He made Me as a chosen arrow
And covered Me in His quiver.
- He said to Me:
‘You are My servant, O Israel,
In whom I will be glorified.’
- Then I said, ‘I have labored in vain
And spent My strength for nothing.
Therefore My judgment is from the Lord
And my labor is before My God.’
- Now thus says the Lord,
Who formed Me from the womb to be His Servant,
- Indeed He says,
‘It is a great thing for You to be called My Servant
To establish the tribes of Jacob,
And to restore the dispersion of Israel.
Behold, I give You as the covenant of a race
And as the light of the Gentiles,
That You should be
The salvation to the ends of the earth.
The second poem combines the words of the Servant with those of God. The construction “I have labored in vain and spent My strength for nothing” can be related to the words of the Savior on the way to His Passion, “O Jerusalem, Jerusalem, (…) How often I wanted to gather your children together, as a hen gathers her chicks under her wings, but you were not willing” (Matthew 23.37). The beautiful ending of the poem reminds of His words “I am the Light of the world” (John 8.12), as well. In addition, the term salvation refers to the very name of the Messiah, (Ieshua, יֵשׁוּעַ) Yahve— the Salvation of God, Jesus of God.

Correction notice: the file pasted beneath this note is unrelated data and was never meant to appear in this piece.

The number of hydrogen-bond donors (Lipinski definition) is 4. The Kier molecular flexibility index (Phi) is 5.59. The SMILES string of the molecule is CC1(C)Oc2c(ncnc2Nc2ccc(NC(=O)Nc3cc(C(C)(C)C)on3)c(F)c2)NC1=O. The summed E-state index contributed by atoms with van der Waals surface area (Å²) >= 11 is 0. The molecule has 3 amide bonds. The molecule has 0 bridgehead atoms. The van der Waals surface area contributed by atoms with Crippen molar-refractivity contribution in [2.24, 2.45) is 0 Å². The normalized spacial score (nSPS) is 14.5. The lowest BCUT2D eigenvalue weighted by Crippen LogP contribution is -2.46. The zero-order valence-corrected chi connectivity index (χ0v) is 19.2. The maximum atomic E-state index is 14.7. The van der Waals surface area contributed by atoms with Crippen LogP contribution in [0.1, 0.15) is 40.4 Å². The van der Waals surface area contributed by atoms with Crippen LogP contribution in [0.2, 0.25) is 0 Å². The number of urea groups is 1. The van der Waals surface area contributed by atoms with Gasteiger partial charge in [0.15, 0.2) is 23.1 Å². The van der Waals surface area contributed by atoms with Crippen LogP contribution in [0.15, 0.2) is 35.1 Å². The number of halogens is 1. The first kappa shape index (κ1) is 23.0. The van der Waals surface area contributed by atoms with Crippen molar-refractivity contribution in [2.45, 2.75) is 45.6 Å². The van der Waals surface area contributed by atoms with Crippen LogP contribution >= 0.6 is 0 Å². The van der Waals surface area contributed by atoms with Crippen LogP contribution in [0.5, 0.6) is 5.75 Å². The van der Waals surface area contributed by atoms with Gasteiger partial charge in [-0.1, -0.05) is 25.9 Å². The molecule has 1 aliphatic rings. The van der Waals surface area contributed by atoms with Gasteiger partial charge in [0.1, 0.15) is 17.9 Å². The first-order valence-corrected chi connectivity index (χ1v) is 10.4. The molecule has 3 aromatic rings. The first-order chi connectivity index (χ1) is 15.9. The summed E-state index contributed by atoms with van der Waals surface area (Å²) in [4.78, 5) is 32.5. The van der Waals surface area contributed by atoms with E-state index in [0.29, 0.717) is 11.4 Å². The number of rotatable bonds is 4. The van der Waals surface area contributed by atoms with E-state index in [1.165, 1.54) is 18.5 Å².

Poem III (50.4–9)
- The Lord God gives Me the tongue of the learned
So as to know when to speak a word at a fitting time;
And He causes My ear to listen each morning.
- The Lord’s instruction opens My ears,
And I am not disobedient
Nor do I contradict Him.
- I gave My back to whips,
And My cheeks to blows;
And I turned not away from the shame of spitting.